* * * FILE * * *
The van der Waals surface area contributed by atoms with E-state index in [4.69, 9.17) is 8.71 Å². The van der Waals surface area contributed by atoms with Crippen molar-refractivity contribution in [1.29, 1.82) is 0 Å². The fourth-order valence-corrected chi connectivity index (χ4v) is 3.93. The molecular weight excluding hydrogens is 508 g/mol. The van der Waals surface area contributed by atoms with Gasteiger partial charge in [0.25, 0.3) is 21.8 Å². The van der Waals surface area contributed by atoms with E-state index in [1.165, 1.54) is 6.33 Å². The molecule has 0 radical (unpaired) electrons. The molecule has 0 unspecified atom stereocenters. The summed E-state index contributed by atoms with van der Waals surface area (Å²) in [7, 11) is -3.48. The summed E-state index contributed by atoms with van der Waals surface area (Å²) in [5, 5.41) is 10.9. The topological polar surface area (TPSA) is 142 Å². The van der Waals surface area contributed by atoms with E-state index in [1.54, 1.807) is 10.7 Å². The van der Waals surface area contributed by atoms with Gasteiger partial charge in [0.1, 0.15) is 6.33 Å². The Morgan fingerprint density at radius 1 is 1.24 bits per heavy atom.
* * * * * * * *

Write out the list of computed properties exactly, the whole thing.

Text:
The van der Waals surface area contributed by atoms with E-state index in [4.69, 9.17) is 8.71 Å². The van der Waals surface area contributed by atoms with Crippen molar-refractivity contribution in [1.29, 1.82) is 0 Å². The fourth-order valence-corrected chi connectivity index (χ4v) is 3.93. The molecular weight excluding hydrogens is 508 g/mol. The van der Waals surface area contributed by atoms with Gasteiger partial charge in [0.25, 0.3) is 21.8 Å². The van der Waals surface area contributed by atoms with E-state index in [1.165, 1.54) is 6.33 Å². The molecule has 0 radical (unpaired) electrons. The molecule has 0 unspecified atom stereocenters. The summed E-state index contributed by atoms with van der Waals surface area (Å²) in [7, 11) is -3.48. The summed E-state index contributed by atoms with van der Waals surface area (Å²) in [5, 5.41) is 10.9. The topological polar surface area (TPSA) is 142 Å². The van der Waals surface area contributed by atoms with E-state index in [1.54, 1.807) is 10.7 Å². The van der Waals surface area contributed by atoms with Gasteiger partial charge in [0.1, 0.15) is 6.33 Å². The Morgan fingerprint density at radius 1 is 1.24 bits per heavy atom.